Which is why I’d like to see a more proper solution using a laptop style 24/7 rated supply…….
That’s how it’s supposed to be. To change it you would need a DT overlay: https://docs.armbian.com/User-Guide_Allwinner_overlays/
A shame they don’t have a board+emmc+heatsink combo only. Most people don’t need the psu and case anymore…
I hope they will switch during the campaign to Gbe and indeed the option to power the board through some headers.
I don’t believe in this either, I’m pretty sure I’ve seen a few boards featuring H2+ with GbE out there, maybe one of the Banana Pi. I even think it was one of the differences with the H2.
Maybe but when trying to be compatible with a versatile RPi, one has to expect lots of use cases. Many people want to build their own mini-NAS/file server out of their USB hard drives and such a small board for example. Even just to simply transfer a flash image from a local file server it will take ages. It’s really sad to see that such annoying limitations are so easy to avoid and are not considered.
Sure but it others with the device are the same price or lower, you don’t really count the stuff you don’t use 🙂 For $9 I agree with you that one should not expect too much. The other ones are just a bit expensive compared to competition considering the lack of common stuff that needs to be added.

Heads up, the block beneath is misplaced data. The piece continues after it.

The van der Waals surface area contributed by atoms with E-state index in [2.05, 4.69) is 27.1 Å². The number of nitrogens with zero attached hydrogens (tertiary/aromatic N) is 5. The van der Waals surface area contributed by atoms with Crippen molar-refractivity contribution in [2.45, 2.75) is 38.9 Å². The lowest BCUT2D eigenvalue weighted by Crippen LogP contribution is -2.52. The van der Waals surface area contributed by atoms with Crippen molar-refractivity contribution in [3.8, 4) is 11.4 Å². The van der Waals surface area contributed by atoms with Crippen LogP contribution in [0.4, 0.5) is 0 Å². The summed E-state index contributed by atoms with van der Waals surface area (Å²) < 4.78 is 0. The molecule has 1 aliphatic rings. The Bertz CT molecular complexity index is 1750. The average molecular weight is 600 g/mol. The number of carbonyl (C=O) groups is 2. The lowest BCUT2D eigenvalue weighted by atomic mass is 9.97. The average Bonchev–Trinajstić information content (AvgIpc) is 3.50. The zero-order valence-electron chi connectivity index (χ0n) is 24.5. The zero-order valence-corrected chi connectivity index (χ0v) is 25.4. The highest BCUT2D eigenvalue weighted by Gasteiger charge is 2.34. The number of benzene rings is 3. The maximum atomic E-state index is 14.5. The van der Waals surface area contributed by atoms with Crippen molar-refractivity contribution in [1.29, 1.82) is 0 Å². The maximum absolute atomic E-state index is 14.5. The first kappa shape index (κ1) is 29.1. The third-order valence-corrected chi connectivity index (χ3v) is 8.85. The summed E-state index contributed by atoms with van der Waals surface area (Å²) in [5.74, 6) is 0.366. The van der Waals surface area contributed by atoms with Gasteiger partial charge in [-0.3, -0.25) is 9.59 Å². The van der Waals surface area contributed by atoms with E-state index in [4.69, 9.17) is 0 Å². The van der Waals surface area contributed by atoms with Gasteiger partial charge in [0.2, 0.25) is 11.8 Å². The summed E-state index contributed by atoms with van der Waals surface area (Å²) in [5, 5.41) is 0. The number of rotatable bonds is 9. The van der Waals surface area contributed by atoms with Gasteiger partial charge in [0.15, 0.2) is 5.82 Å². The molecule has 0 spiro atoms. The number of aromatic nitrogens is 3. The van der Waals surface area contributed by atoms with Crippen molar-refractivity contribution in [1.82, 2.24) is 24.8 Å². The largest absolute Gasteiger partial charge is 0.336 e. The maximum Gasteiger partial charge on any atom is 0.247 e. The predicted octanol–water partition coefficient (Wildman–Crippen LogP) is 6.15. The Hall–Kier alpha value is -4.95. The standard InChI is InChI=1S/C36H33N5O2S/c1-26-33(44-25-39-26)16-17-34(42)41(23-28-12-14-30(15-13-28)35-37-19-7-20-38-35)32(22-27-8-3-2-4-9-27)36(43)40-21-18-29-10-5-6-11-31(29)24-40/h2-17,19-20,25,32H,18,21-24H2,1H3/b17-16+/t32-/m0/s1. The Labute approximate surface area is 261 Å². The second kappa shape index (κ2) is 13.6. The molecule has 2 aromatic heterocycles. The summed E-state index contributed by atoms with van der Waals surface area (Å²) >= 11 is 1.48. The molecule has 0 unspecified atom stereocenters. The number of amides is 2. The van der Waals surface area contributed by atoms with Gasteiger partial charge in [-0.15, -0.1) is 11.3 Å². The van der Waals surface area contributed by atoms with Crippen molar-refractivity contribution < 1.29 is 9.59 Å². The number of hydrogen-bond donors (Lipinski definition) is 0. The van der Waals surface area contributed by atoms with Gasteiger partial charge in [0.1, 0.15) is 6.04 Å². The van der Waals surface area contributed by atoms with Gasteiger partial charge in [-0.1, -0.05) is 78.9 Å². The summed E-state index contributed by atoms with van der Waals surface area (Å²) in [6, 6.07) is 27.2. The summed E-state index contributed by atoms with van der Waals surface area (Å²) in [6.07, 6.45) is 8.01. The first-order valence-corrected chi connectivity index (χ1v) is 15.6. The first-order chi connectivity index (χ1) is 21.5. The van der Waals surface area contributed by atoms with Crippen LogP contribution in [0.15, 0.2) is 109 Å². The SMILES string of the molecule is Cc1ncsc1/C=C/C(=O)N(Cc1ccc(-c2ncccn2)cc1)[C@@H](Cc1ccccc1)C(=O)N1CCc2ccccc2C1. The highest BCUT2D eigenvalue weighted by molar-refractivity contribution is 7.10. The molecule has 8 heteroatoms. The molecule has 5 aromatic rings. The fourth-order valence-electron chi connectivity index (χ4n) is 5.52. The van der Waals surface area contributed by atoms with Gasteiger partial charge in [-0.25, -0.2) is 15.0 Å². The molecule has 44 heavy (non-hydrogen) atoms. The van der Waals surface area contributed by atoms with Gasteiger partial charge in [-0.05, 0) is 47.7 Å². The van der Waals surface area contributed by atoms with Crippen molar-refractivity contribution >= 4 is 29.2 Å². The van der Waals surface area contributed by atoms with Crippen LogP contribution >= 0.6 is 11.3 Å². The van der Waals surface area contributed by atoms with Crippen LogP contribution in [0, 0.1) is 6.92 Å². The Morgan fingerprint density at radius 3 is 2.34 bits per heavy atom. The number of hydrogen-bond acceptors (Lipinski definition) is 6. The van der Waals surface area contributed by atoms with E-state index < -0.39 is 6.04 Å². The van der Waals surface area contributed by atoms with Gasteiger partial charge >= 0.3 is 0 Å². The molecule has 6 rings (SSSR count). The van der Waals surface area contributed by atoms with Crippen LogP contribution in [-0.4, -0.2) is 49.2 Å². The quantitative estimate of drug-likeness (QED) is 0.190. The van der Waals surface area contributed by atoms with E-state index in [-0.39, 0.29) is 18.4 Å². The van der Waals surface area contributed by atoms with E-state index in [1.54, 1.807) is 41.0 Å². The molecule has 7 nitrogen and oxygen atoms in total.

9$ Shipping : no, thanks.
they add 9USD shipping to anywhere in the world, looks suspicious to me.
I’ve not seen a single H2+ with GbE though BPi folks claim ‘allwinner H2+ chip H3 chip and H5 chip is PIN to PIN compatibility, so BPI-M2+ just replace H2+ ,H5 chip onboard, easy to DIY new product.just main chip is different, other spec is same as BPI-M2+ with allwinner H3 design’ — no idea whether they tried it out and H2+ with external RGMII attached RTL8211E works or not (since using H2+ internal Fast Ethernet PHY is impossible without rerouting the board).
Anyway: in the meantime we have tons of cheap Allwinner H3 devices around (just got yesterday my hands on OPi Zero Plus which shows exactly same performance than the somewhat better equipped NanoPi NEO Plus 2) and I agree that for some use cases the Tritium boards are not sufficient (though unlike with Raspberry Pis you can attach an el cheapo RTL8153 GbE USB dongle anytime and jump from ~10MB/s network throughput to ~35MB/s. And same goes for Wi-Fi — we have a somewhat decent RTL8122AU driver now in Armbian mainline kernels and with sufficient TX power, approriate antennas, at least 2×2 MIMO and 802.11ac ‘faster than Fast Ethernet’ also works wirelessly now).
I would believe these boards are focused on media applications for which the way higher DRAM bandwidth compared to the single bank DRAM H boards is important (just read it yesterday in linux-sunxi IRC that video decoding/display with high resolutions doesn’t work on the little H boards if not using 32-bit DRAM bus). Another indication could be that Libre Computer is about to bring Android 7.x to these devices while almost every other vendor out there let his Allwinner H stuff remain on Android 4.4 forever.
Apparently it’s indeed the BPi-M2+ which claims gigabit, I’ve found it on two links here indicating use of 8211E :
But it’s hard to know if that’s true or if they just replaced the chip with a 8152 and picked some USB lanes for example. Anyway it’s not very important 🙂
PS: I really have zero interest in Android so if tha’t what they’re targetting, I can easily understand why I don’t find their boards interesting 😉
Video on Libre Computing over at Armdevices by Charbax